Source: Speeches, I, pp. 20-36

Paigham-e-Imamat, pp. 58-68

Mr President, Your Worship, Ladies and Gentlemen

I have been asked to speak to you about Harvard University and studies of the Middle East. This is a double-barrelled topic which would take many hours to exhaust, but I hope in my own small way to be able to point out how the research work done in today's most advanced universities has and, I believe, will continue to contribute to solving some of the area's thorniest problems.

There is no point in my giving definite boundaries to the region about which I am speaking, suffice it to say that it runs approximately from the western frontier of present-day Turkey up to the northern frontier of Afghanistan and Iran, right down the western coast of India and back towards Europe, touching the southern most point of Saudi Arabia.

This is a vast expanse of land which contains practically every land formation of which we know. More than this, it is an area where there are extreme climatic changes. It is, I believe, one of the most interesting regions of our earth.

An immense amount of factors have contributed to today's problems and I would like to trace some of them to their origins in the past ages.

It has often been pointed out, and I think correctly so, that the very layout of the land has formed many of the tendencies we observe at present. The harshness and inclement nature of the Saudi Arabian peninsula must have had its effect on the minds of those who lived there long before us. I do not believe that human relations are of sufficient interest, nor of sufficient permanence to keep a man happy all through his life. He must have something else to turn to. This need may express itself in this form of art, of scientific studies or mysticism, but more often it takes the form of a search for higher life.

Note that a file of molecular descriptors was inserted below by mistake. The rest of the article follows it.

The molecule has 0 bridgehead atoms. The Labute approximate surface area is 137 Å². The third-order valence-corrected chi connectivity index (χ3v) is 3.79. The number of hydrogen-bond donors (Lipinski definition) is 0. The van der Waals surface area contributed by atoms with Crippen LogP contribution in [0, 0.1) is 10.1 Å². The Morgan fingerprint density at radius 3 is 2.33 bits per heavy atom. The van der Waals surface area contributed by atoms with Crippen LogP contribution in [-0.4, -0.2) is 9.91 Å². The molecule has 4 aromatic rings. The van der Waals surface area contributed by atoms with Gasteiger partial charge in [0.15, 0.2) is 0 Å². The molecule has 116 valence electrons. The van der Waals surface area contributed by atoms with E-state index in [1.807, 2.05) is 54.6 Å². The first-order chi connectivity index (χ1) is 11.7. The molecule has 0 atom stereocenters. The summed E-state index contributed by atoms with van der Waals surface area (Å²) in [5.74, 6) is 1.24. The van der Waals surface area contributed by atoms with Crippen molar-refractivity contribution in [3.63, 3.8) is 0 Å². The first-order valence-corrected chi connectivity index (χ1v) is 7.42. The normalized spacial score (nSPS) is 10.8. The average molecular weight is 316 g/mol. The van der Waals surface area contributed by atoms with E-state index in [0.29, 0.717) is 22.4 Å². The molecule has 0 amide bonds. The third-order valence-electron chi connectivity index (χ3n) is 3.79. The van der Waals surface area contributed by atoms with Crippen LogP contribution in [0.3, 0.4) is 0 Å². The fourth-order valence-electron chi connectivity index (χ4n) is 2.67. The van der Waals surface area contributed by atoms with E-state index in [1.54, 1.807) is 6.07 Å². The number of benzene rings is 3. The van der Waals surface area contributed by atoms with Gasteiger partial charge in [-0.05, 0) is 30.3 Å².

It is understandable, therefore, that the three great monotheistic religions of today -- Judaism, Christianity and Islam -- have been born in this area where human existence was restricted to its barest forms. All the empires which covered these regions, whether they were Greek, Roman, Byzantine, Muslim or Ottoman Turk, all have broken up. You will no doubt say that this is the fate of empires generally. But is it not over-expansion one of the causes for this? Over-expansion means the inclusion of remote peoples into the framework of a society whose ways of living and ideals are born, guided and sometimes dictated from a focal point, the capital. A concrete example of this is that during the life of the Caliphate the poor agriculture and the lack of natural resources useable in those times of the focal point, Saudi Arabia, clashed with that which the Muslims found in the more fertile countries such as Persia and Spain. One of the major problems during the life of this empire was land-holding and the conquests of the great generals such as Khalid and Amr ibn al-As made this problem particularly acute.

The Caliphate was rapidly growing from a dry and sandy sub-peninsula into an empire, which embodied some of the most fertile part of the earth. Once the armies had made their conquests, they did not want to return to Mecca or Medina -- they preferred to set up their own farms elsewhere. The problem of soldiers becoming land-owners was prominent not only in Islamic times but also in the previous Byzantine days. It was a problem which owed its existence to the layout of the land.

Here, then, one can understand the strains which were put on the successive rulers of the area by all the varied forms of territory which they had to govern. Environment, the climate and the very formation of the soil have played an immense part in the creation of today's patterns of life in the Middle East. We still look for ways to solve the problems which nature puts to us.

Your incessant and drenching downpours in Tanganyika which you so happily call 'short rains' will no doubt give you similar worries. I only wish they did not strike everywhere I go. Life gets soggy. I have nicknamed my own private cloud, 'deluge'.